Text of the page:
I recently got my hands on a packet of dried oyster mushrooms from Kennett Square, Pennsylvania. It seems that mushrooms from this region have quite the reputation. As in, they’re supposed to be seriously good. Not one to buy into hype without some first-hand experience, I wanted to really give these ‘shrooms a taste. This meant I’d need to use them in a way that would let their flavor shine, and adding them to a simple risotto seemed like the perfect way to do just that.
Risotto is one of those things that, for some reason, has developed a reputation for being difficult to make. Don’t get me wrong, I have seen people mess it up–and royally–but I have a feeling those mishaps have more to do with a misunderstanding of what risotto is. Risotto is not merely rice with stuff in it. Rather, it is a creamy, comforting dish and a canvas for a multitude of flavors.
Like earthy mushrooms.
The true beauty of the marriage between risotto and dried mushrooms lies in the soaking liquid. Dried mushrooms are almost always reconstituted before use by soaking in warm water. The water not only rehydrates the mushrooms, but it also becomes infused with concentrated mushroom flavor. Since risotto is made by gradually stirring liquid into starchy rice, the soaking water can be saved and used to further intensify the final dish.
And the flavor of this risotto is decidedly intense. It almost seems like it wouldn’t be a good thing, but, once the initial surprise passes, the full, smooth taste of the oyster mushrooms is a total pleasure.
I’m sure it’s obvious–my verdict on the Kennett Square ‘shrooms is that they’re worthy of whatever hype may surround them. I didn’t dress them up with any fancy herbs or spices, nothing more than a sprinkling of Parmigiano (and that’s only because I can never seem to help myself when it comes to parm), and yet the risotto tasted deep and complete. Also, the texture of these was far superior to the cardboard-like chew of some dried mushrooms, giving way between the teeth with a plush, slightly firm bite. If you find yourself in possession of some good dried mushrooms (from Kennett Square, if you can find ‘em), I highly recommend enjoying them this way.
Oyster Mushroom Risotto
This was my first experience with oyster mushrooms and they were fabulous. If you can’t find them though, you could substitute another dried mushroom of your choice. The final flavor of your risotto will obviously vary depending on the variety you choose.
To make this vegetarian, substitute water for the chicken stock; vegetable stock will impart too strong a flavor.
1 oz dried oyster mushrooms
2 cups warm water
4 cups chicken stock
1 tablespoon EVOO
1 tablespoon butter
1 small shallot, minced
2 cloves garlic, minced
1 cup arborio rice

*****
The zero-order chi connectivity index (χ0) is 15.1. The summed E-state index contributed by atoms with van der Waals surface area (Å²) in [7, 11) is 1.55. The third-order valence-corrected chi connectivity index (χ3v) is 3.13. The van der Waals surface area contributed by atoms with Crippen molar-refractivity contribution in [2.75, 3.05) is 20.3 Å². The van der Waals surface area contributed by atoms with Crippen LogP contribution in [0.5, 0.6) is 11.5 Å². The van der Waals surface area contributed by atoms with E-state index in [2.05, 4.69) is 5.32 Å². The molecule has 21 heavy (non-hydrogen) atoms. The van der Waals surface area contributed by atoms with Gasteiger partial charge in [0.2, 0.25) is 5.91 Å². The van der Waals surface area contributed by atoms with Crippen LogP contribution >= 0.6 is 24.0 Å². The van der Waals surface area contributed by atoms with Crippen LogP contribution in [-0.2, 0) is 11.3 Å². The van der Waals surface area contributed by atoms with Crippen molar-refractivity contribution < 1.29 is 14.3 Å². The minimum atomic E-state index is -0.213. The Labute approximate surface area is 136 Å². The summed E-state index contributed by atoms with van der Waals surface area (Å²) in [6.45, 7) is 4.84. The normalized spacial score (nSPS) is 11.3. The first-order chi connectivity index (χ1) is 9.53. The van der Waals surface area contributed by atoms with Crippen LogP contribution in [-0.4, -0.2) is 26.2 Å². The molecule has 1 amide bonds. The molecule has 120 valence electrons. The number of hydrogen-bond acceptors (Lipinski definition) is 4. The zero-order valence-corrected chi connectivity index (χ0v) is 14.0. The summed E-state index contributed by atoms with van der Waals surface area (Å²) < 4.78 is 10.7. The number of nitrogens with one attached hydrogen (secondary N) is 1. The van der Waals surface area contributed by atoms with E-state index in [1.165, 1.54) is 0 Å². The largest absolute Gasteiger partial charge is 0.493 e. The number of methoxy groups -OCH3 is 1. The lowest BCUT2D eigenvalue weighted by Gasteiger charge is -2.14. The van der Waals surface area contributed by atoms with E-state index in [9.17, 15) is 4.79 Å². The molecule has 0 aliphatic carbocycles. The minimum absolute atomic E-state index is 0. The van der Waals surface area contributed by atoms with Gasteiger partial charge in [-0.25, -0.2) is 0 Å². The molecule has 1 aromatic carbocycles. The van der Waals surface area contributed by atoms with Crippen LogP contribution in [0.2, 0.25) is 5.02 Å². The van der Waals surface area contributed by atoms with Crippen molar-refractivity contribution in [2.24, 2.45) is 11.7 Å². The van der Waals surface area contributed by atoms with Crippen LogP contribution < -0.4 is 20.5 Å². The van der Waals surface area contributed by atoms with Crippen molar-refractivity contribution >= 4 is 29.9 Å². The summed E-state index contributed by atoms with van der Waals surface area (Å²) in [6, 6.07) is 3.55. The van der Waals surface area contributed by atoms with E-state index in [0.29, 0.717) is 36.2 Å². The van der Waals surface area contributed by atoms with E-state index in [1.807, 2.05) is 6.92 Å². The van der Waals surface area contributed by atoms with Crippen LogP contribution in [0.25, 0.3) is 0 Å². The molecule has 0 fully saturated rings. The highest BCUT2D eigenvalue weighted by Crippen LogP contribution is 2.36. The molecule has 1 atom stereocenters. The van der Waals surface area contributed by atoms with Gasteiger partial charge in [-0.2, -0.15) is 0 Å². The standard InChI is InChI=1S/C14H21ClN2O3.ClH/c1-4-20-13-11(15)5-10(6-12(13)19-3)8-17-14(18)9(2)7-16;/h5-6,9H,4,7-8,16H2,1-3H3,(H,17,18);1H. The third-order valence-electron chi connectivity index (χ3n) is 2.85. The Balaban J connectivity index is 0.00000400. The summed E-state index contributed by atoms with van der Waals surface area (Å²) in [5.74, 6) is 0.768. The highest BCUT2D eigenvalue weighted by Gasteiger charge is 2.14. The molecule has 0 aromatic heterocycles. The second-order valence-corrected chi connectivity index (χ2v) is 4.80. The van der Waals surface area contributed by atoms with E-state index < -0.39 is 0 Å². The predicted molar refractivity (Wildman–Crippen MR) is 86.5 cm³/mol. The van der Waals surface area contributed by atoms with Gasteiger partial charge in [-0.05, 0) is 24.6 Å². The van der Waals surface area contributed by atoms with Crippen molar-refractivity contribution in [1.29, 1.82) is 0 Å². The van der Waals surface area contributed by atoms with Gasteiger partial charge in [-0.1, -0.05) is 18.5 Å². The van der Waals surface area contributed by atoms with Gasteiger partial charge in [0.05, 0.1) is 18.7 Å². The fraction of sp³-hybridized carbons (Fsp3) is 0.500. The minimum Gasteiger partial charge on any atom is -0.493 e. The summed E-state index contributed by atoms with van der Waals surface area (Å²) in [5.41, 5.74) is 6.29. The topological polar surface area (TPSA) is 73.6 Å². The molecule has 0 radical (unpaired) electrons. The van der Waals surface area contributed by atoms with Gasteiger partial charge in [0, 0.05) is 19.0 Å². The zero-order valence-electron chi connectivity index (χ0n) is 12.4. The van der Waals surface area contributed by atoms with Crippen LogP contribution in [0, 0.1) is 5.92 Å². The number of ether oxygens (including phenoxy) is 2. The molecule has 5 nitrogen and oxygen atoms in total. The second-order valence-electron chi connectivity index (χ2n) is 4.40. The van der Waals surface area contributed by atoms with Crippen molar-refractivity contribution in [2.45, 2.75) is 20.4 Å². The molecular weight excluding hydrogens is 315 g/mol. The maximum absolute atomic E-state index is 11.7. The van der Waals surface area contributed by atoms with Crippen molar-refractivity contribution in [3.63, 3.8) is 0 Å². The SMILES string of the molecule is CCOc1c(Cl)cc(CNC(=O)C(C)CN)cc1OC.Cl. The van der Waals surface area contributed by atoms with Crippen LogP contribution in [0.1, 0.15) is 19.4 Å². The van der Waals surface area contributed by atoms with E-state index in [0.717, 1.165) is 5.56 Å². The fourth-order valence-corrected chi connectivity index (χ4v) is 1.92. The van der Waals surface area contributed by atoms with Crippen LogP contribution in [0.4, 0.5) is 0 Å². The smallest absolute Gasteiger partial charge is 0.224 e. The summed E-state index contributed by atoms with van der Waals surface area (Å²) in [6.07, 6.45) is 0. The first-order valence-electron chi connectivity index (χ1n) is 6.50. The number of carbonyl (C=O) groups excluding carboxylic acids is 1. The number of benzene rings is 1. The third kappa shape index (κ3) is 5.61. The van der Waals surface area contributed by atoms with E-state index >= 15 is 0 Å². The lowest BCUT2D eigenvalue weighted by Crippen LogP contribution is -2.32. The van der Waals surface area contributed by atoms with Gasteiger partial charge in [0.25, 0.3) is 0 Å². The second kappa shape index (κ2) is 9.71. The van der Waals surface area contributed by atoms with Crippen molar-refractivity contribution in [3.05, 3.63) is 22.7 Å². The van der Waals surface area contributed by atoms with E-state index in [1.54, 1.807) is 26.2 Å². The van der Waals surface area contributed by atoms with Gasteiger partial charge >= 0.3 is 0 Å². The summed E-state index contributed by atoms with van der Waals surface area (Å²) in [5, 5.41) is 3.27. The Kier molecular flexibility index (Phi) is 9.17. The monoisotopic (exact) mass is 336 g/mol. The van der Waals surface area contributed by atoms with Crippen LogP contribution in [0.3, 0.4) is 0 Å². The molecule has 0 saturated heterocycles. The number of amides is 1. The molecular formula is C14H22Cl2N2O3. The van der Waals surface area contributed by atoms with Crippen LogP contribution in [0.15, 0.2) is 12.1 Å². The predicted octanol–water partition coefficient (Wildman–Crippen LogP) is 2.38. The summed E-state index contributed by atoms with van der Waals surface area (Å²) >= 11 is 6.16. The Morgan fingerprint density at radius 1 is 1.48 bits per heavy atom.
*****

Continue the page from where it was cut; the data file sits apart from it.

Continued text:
1/3 cup dry white wine (optional)
½ cup grated Parmigiano reggiano, plus more for serving
Place the dried mushrooms in a small bowl and cover them with the warm water. Allow to soak for at least 30 minutes, until tender and rehydrated. Remove the mushrooms from the soaking liquid, gently squeezing out any excess. Strain the soaking liquid through a fine mesh sieve–first lining the sieve with paper towel or a coffee filter if appears particularly gritty–and set aside. Thinly slice the rehydrated mushrooms.
Pour the chicken stock into a small saucepan and set over low heat to keep warm.
Warm the EVOO and butter in a medium saucepan over medium heat. Add the shallots and a pinch of salt and saute the shallots until they’re translucent and soft. Add the garlic and saute for an additional minute. Pour in the rice and cook for 3-5 minutes to allow it to toast slightly.
Deglaze the pan with the white wine, if using (if not, add stock here instead). Cook, stirring constantly, until the pan is almost dry. Add the chicken stock a ladleful at a time, cooking until the rice has absorbed most of the liquid before adding more. Stir frequently–this releases the starches in the rice, giving the risotto its creamy consistency.
Once the risotto has been cooking for about 10 minutes, add the sliced mushrooms and begin to add the reserved, strained soaking liquid in place of the stock. After all of the soaking liquid has been incorporated, resume adding the chicken stock. The risotto is done when it has a creamy consistency and the rice is cooked to al dente (there will be stock leftover).
When the risotto is finished cooking, stir in the Parmigiano reggiano. Add more stock to loosen the consistency, if needed. Taste and adjust for salt. Serve with additional grated Parmigiano for sprinkling over the top.